Vikes prepare for Green Bay

EDEN PRAIRIE, Minn. (AP) — The narrow parking lot was choked with limousines. Part of the tiny media room was turned into a makeup room for a national television crew.
Len Dawson, Cris Collinsworth and Jerry Glanville watched practice.
As if anyone needed any reminders of how important the next game is for the Minnesota Vikings, the atmosphere at team headquarters Tuesday said it all.
Monday night’s game at Green Bay will be the most anticipated regular-season game for either team since, well, the last time they played. The Packers won that game at the Metrodome last Dec. 1, also a Monday night. That all but sealed Green Bay’s third straight NFC Central title, and next week’s winner will take the early lead.
“It’ll be pretty big,” coach Dennis Green said, smiling slyly at the understatement.
The Vikings (4-0) opened the season with an important win, easily handling Tampa Bay in a game billed as one that would determine Green Bay’s most serious challenger in the division. The Vikings have continued in that role the last three weeks, and now have a chance to prove they are bona fide Super Bowl contenders.
Although everyone understands what’s at stake, Green has tried to keep things as normal as possible. Instead of giving the players Tuesday off and beginning preparation for the upcoming game on Wednesday as usual, Green called for practice Tuesday and gave the players Wednesday off. That means the schedule the rest of the week will be the same as if the game was being played Sunday.
The fewer disruptions, the better, which will become even more important Thursday, when an even larger media throng is expected at Winter Park.
“Denny has the same attitude every week,” tight end Greg DeLong said. “He keeps the same schedule for a Monday night game against Green Bay, or against Detroit or Tampa Bay. I guess he’s kind of superstitious. He doesn’t like to change. As a player, you like that.”
The Vikings are 4-0 for the second time in Green’s tenure (1996), but for only the second time since 1975, when they started 10-0. Green Bay (4-0) hasn’t won its first four games since 1966 and hasn’t been 5-0 since ’65.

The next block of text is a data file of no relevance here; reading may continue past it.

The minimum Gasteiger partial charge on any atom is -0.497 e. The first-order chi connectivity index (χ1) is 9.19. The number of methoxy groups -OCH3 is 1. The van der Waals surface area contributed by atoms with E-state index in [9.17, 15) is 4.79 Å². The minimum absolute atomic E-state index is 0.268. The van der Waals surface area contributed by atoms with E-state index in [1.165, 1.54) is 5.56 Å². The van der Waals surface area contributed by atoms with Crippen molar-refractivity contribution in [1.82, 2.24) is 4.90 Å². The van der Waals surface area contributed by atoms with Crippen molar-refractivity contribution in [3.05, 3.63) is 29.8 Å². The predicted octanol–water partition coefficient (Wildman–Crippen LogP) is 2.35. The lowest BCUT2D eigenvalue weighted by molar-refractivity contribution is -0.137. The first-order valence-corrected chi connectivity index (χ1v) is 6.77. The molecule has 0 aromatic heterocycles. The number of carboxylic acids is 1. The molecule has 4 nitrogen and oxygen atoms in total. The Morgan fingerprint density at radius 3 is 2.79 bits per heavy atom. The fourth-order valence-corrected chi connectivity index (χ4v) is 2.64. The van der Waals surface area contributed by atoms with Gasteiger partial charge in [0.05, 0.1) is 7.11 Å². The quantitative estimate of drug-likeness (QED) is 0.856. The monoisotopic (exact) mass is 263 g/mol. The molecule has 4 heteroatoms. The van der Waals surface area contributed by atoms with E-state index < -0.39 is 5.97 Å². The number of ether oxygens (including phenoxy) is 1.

If the Vikings can snap the Packers’ 29-game winning streak at Lambeau Field — just two short of Miami’s NFL-record home winning streak — they will legitimize the championship aspirations they have been talking about since training camp opened in July.
“We’ve just got to get geeked for this,” defensive end Stalin Colinet said. “It’s make or break right here.”
Chicken flap
After Tuesday’s practice, the Minnesota Vikings had fried chicken catered in for lunch. Later that afternoon, an animal rights group criticized John Randle for picking on that segment of the poultry family.
No, the group People for the Ethical Treatment of Animals doesn’t care what Randle eats. The group is upset by the television commercial in which the All-Pro defensive tackle chases a chicken that is wearing the No. 4 jersey of Green Bay quarterback Brett Favre.
“Why the big flap?” asks the group’s news release. “The commercial mimics what psychologists now see as a sign of criminal mentality, in that pleasure is apparently derived from trauma inflicted on a vulnerable animal.”
The group contends that studies indicate such behavior “shows a consistent pattern of cruelty to animals among perpetrators of violence toward humans.” The group is careful to point out it is not accusing Randle of criminal behavior, but it believes the commercial sends the wrong message to children.
The group wants Nike, the commercial’s sponsor, to pull the ad, which is one in a series that includes spots by NFL stars Jerome Bettis and Kordell Stewart. The company has no plans to pull Randle’s commercial, said spokesman Scott Reames.
“This has been an overwhelmingly popular ad,” Reames said. “In fact, the whole series of ads has been very well received. We certainly understand and respect the concerns that PETA has expressed, but we feel the commercial does not condone violence. It’s meant to be a humorous way an athlete might prepare for a game.”